The ''Knight and Day'' star is our favorite elder statesman-in-waiting

By Jess Cagle
Updated July 02, 2010 at 04:00 AM EDT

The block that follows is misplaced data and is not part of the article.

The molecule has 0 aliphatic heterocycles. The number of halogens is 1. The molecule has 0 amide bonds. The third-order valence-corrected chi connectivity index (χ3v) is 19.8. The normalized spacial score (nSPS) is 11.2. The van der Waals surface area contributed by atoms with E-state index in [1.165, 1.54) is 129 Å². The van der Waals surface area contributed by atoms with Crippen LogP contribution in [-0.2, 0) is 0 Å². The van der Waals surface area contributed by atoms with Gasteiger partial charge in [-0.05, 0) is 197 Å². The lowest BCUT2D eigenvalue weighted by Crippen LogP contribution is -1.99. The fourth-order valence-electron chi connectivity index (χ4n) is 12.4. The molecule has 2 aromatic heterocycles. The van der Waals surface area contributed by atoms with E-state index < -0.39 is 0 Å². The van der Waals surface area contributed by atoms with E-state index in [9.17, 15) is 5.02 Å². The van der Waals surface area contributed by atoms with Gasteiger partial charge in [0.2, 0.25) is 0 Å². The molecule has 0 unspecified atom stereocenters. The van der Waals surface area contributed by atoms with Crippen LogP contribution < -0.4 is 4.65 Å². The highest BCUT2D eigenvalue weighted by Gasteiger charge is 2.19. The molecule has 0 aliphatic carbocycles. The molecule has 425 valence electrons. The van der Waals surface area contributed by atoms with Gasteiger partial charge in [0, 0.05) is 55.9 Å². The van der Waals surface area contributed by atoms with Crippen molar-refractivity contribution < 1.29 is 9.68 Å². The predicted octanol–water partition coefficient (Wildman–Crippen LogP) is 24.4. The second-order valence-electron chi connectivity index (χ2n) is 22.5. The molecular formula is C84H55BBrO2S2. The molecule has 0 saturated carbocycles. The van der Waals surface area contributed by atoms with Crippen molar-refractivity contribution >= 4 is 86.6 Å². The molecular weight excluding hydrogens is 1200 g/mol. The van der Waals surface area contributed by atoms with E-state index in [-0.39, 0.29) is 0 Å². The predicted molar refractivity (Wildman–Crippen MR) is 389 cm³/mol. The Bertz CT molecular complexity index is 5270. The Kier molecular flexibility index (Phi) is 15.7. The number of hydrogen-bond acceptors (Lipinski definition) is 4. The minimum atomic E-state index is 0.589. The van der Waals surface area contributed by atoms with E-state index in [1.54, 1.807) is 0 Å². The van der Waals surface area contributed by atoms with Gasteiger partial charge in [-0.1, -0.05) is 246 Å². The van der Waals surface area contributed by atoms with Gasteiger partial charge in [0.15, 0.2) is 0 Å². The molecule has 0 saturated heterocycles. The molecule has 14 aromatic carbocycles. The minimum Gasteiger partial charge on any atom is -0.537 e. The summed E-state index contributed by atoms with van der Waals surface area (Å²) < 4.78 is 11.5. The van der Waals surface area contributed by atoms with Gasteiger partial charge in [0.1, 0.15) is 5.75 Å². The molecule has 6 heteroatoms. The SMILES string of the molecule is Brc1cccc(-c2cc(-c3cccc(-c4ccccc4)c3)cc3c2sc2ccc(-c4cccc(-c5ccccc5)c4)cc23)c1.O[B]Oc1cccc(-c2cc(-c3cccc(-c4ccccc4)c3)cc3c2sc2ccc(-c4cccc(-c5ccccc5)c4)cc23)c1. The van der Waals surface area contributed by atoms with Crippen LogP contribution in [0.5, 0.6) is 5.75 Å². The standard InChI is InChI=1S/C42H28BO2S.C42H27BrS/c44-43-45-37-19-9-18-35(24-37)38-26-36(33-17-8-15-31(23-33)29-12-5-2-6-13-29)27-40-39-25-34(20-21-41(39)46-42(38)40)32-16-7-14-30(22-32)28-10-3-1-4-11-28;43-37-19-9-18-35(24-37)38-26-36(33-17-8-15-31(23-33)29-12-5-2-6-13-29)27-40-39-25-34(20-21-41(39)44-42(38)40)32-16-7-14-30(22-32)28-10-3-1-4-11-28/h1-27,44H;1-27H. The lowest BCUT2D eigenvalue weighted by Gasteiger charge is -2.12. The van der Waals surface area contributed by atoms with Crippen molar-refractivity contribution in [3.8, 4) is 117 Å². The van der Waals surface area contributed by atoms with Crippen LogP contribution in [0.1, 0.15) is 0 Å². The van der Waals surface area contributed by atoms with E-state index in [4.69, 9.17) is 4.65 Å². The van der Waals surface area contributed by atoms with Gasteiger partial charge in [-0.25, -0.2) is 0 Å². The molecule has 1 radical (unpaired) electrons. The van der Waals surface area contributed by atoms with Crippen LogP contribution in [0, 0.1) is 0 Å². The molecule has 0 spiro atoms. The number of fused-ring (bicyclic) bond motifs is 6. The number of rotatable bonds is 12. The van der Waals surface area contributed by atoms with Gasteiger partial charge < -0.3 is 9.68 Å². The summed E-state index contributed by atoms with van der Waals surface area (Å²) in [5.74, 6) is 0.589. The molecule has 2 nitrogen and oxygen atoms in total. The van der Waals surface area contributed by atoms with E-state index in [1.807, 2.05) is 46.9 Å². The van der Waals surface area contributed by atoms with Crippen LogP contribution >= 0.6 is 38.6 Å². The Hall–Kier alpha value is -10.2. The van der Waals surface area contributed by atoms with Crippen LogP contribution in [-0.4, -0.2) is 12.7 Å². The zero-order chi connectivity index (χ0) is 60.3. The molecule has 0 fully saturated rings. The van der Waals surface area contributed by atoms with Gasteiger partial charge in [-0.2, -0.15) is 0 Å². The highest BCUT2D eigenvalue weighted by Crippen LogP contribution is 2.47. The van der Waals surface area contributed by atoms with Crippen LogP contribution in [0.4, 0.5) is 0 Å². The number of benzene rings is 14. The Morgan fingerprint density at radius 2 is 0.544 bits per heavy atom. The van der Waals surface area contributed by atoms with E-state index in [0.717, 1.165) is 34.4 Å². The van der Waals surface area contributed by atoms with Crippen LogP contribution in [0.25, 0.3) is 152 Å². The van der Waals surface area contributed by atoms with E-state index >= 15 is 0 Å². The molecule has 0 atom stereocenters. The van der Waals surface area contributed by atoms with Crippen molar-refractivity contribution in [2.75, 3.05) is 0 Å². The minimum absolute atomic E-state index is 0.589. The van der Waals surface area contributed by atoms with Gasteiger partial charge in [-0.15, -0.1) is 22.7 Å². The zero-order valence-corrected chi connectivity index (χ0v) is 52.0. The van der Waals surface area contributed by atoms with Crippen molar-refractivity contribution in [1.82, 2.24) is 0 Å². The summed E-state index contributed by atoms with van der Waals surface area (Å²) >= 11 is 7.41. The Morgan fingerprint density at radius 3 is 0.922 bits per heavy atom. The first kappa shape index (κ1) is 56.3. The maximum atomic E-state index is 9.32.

Why does Tom Cruise belong on the Must List? Because we’re rooting for him. Because we stopped caring ages ago about his religion and those few months back in 2005 when he went crazy. Because we’re tired of people dumping on him. Because at 48, he looks amazing. But mostly because we love movies and we love filmmakers who care about movies — and that would be Tom Cruise. No movie star has a longer, better track record for surprising and delighting us, whether he’s dancing in his briefs in Risky Business or playing a graying hitman in Collateral or losing his s— in Magnolia or giving his masterpiece of a performance in Jerry Maguire or stealing Tropic Thunder as the profane studio exec Les Grossman. His sketches on the MTV Movie Awards last month remain a highlight of the summer. His new film, Knight and Day, goes well with a box of popcorn, but it isn’t a blockbuster. The truth is, movie stars aren’t the commodities they once were, and Cruise’s name above the title doesn’t guarantee massive box office. But it does mean that even if a film isn’t great, even if it’s not your cup of tea, it’s probably at least as good as it can be. Cruise is one of the most intuitive film-makers in the business. That’s why the best directors (like Steven Spielberg, Michael Mann, J.J. Abrams, Stanley Kubrick, the list goes on) have signed up with him. And he has learned a lot from them. We’re looking forward to the day when Cruise isn’t expected to jump off buildings and generate huge opening weekends. We’d like to see him direct, and see him in more character roles that tap into his own anger and complexity and sense of humor. He’s on his way to becoming a kind of elder statesman of movies. Now he’s the guy who can teach young filmmakers a thing or two — and not just that it’s really hard to live down showing too much of yourself to the public.